Richard Moore

From: "dnordin" <•••@••.•••>
To: <•••@••.•••> & others

Date: Sat, 22 Mar 2003 10:56:55 -0800

===== A message from the nanoosenet mailing list =====
      A - I N F O S  N E W S  S E R V I C E

The pie-throwing flan-archists of the Biotic Baking
Brigade have struck again, this time targeting a
corporate media reporter responsible for spewing
misinformation about the massive anti-war protests in
San Francisco.

Phase I of the BBB's "Operation: Shock & Awe" began at
7 pm on March 20. In the middle of blockaded Market
Street in downtown San Francisco, outraged individuals
surrounded KTVU Channel 2 reporter Jennifer Jolly
(seriously, we're not making the name up), a typically
blonde-haired, fancy-dressed TV "news" personality, and
confronted her regarding her lies and blatant
propaganda. Earlier in the day, these individuals had
watched her report on the air that demonstrators were
violent and disrespectful and lawless, that parents
should not bring their children to anti-war
demonstrations, that she had not witnessed any
incidents of police brutality, and other such garbage.

BBB Agent Tarte Classique, who just so happened to be
carrying around cans of whipped cream and paper plates,
made her/his way through the throng, announced "Pies
for your lies!", and deposited a large plate of cream
straight into Jolly's talking head.

Of course, Jolly is just a cog in the corporate media
machine. This phase of the BBB's "Operation: Shock &
Awe" is meant to address not an individual telling
lies, but rather, an entire corporate-industrial
complex. The directors governing the media
conglomerates also sit on the boards of the military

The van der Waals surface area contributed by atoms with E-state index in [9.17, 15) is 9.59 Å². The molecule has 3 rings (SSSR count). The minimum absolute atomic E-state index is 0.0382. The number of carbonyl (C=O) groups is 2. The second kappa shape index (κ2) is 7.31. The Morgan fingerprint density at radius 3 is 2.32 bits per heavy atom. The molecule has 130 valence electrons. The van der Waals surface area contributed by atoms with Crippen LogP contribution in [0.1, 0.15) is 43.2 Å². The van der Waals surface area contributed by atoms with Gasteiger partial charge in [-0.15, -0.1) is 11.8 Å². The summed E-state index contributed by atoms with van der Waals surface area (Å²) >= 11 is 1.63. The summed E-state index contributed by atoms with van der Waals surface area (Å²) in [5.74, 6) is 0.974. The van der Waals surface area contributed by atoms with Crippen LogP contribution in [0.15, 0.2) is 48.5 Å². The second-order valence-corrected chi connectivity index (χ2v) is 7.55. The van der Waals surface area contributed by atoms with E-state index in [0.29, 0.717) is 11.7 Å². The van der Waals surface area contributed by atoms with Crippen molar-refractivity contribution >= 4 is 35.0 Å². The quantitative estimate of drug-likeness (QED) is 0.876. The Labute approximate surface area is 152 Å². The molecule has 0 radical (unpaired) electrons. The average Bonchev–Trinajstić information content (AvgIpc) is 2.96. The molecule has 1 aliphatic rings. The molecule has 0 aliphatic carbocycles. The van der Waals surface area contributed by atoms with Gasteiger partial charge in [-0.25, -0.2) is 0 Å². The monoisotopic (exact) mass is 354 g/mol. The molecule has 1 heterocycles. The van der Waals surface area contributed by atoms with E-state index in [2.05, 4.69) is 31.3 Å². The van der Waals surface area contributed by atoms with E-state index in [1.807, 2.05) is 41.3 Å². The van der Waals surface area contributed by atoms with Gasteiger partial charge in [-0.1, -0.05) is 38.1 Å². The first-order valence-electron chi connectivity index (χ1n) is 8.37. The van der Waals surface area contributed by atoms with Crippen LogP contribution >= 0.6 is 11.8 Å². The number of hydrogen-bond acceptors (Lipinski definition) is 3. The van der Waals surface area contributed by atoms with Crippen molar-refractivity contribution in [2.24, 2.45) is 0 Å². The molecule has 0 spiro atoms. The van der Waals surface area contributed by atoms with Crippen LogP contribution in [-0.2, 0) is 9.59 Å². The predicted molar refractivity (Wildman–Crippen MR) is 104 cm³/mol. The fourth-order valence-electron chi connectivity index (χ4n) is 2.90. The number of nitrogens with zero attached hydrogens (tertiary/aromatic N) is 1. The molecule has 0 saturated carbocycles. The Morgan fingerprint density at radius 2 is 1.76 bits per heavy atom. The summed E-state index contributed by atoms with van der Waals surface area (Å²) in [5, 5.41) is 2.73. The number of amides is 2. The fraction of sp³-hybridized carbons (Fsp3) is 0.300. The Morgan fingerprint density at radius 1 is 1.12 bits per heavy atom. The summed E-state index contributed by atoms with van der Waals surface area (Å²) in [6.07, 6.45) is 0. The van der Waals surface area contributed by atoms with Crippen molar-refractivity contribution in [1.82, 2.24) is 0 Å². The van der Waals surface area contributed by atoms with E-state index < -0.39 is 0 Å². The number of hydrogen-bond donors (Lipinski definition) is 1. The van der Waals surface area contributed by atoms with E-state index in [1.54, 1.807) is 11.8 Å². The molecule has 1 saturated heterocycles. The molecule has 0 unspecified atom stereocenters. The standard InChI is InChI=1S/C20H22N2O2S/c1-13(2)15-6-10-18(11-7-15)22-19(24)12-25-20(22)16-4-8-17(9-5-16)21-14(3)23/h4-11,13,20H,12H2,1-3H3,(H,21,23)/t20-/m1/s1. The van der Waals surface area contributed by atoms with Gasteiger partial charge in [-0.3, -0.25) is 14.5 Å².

weapons manufacturers and all of the other industries
in an interlocking directorate of power. So, it is not
really accurate or enough to just say, "the corporate
media is biased." In point of fact, the corporate media
IS the war, is the military, is the destruction of the
environment, is the gentrification of our cities, is
the criminalization of the poor and non-aryan and is everything that we loath about
this society.

During this time of global crisis, we don't expect pies
to stop the military. But rather, we will use them to
subvert the dominant paradigm as an auxiliary activity
to the more pressing ones such as militant
demonstrations, blockades and occupations.

Let slip the pies of war,

Agent Apple for the BBB


Thursday, March 20, drew to a close with an estimated
4000-6000 people still marching through the streets of
downtown SF as of 10 pm. Below are notes on current
events for A-infos readers. SF Indymedia,, and SF Liberation Radio,, are covering these

--People in the streets did an excellent job of
shutting down SF by utilizing cat-and mouse techniques.
So, while there were affinity groups and large
gatherings of people that would occupy an intersection
until being arrested (and should be commended for this
action), a more effective tactic was for smaller groups
to occupy the intersection until the riot cops came and
got in formation (which, because they operate in a
hierarchical command structure, and because downtown
traffic was completely tied-up, would often take a very
long time), and then walk a block to the next
unoccupied intersection and take it over! This worked